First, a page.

Food Tank recently had the opportunity to speak with Jeremiah Lowery, a political appointee to the D.C. Food Policy Council.
Food Tank (FT): What inspired you to get involved in food and agriculture?
Jeremiah Lowery (JL): Growing up in Washington, D.C., in a poverty stricken community with a mother who was homeless, meals were few and far between. After reading about the systemic causes of food and inequality in my local food system, and working on an urban farm that served low-income residents, I decided to dedicate the rest of my life to making the D.C. food system more equitable for everyone.
FT: What do you see as the biggest opportunity to fix the food system?
JL: I think the biggest opportunity lies in understanding the intersectionalities within our food system. Now is a good opportunity to understand how class, race, and gender are tied to our food system, and when we begin to look at solutions through a class, racial, or gender lens, then we can begin to dig away at the systemic problems.
FT: What innovations in agriculture and the food system are you most excited about?
JL: I like the new environmental innovations that make urban farming easier for cities. From new citywide composting systems to new ways to make local greenhouses more sustainable, I am really excited about ways we can make people and the environment healthy in our cities.
FT: Can you share a story about a food hero that inspired you?
JL: When I was working on an inner-city urban garden, I met residents who inspired me on a daily basis. From the homeless who wanted a community garden to escape to for food and peace to the seniors who visited the garden to learn how to grow for the first time, those community members are my food heroes.
FT: What drives you every day to fight for the bettering of our food system?
JL: I think creating a food system that is sustainable for the people and the environment is key to bringing about some sense of peace on our earth because food is connected to everything. Lack of food and stability in the food system is connected to events like the bread revolutions in Africa and the Middle East and pressing environmental issues like climate change.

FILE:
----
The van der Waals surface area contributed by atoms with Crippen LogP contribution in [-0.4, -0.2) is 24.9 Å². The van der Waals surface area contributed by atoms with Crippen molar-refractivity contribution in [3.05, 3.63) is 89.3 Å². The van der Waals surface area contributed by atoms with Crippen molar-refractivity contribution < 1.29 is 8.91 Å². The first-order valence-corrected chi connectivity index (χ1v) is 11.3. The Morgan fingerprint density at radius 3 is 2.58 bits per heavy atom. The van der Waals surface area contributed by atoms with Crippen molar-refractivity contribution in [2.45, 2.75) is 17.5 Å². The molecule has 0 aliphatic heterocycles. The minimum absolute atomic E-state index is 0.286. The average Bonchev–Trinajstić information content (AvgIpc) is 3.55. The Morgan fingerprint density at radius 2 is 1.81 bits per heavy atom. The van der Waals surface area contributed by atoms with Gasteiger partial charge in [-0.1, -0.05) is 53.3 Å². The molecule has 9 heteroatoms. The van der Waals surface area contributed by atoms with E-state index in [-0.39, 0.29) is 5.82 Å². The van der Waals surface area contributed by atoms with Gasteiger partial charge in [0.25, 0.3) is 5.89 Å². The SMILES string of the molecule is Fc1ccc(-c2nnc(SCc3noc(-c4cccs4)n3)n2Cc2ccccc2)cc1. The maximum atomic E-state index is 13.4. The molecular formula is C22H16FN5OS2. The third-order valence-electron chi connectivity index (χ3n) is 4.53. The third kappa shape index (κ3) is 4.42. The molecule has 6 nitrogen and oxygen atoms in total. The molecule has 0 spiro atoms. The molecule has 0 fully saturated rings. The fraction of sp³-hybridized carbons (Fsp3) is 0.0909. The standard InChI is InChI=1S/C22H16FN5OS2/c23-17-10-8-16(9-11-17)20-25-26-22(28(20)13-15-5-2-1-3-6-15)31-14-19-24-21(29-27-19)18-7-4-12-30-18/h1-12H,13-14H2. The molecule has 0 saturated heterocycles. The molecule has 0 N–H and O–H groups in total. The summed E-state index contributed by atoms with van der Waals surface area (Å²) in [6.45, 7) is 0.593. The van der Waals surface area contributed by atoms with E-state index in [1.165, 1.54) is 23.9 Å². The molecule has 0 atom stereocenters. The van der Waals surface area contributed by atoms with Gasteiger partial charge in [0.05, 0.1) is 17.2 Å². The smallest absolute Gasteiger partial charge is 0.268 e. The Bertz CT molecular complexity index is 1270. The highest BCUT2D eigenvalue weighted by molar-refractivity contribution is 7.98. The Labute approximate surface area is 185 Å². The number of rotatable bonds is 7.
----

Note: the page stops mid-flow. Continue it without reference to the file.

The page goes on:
FT: What’s the biggest problem within the food system our parents and grandparents didn’t have to deal with?
JL: I think environmental issues are worse now than they were in the past. Climate change is rapidly becoming a danger to our food system, and our vegetables are consistently being sprayed with new and powerful chemicals.
FT: What’s the first, most pressing issue you’d like to see solved within the food system?
JL: I would like to see the United States deal with its lack of young farmers. I think we need to grow a new generation of rural farmers, as well as inner-city youth who are interested in developing new local sources of food.
FT: What is one small change every person can make in their daily lives to make a big difference?
JL: Organize community and neighborhood potlucks or dinners—spaces that let community members or friends come together and talk about the food system and how it’s affecting their community and the world.
FT: What’s one issue within the food system you’d like to see completely solved for the next generation?
JL: I think we need policies that make food workers’ lives more sustainable, from the farm to those serving the table. I think anyone who works in the restaurant industry or becomes a migrant farmer should be able to feed their own family.
FT: What agricultural issue would you like for the next president of the United States to immediately address?
JL: Lack of agricultural education classes in public school. I think every grade level from kindergarten through 12 should take a food and agriculture systems class. It should be common, like math or government classes.
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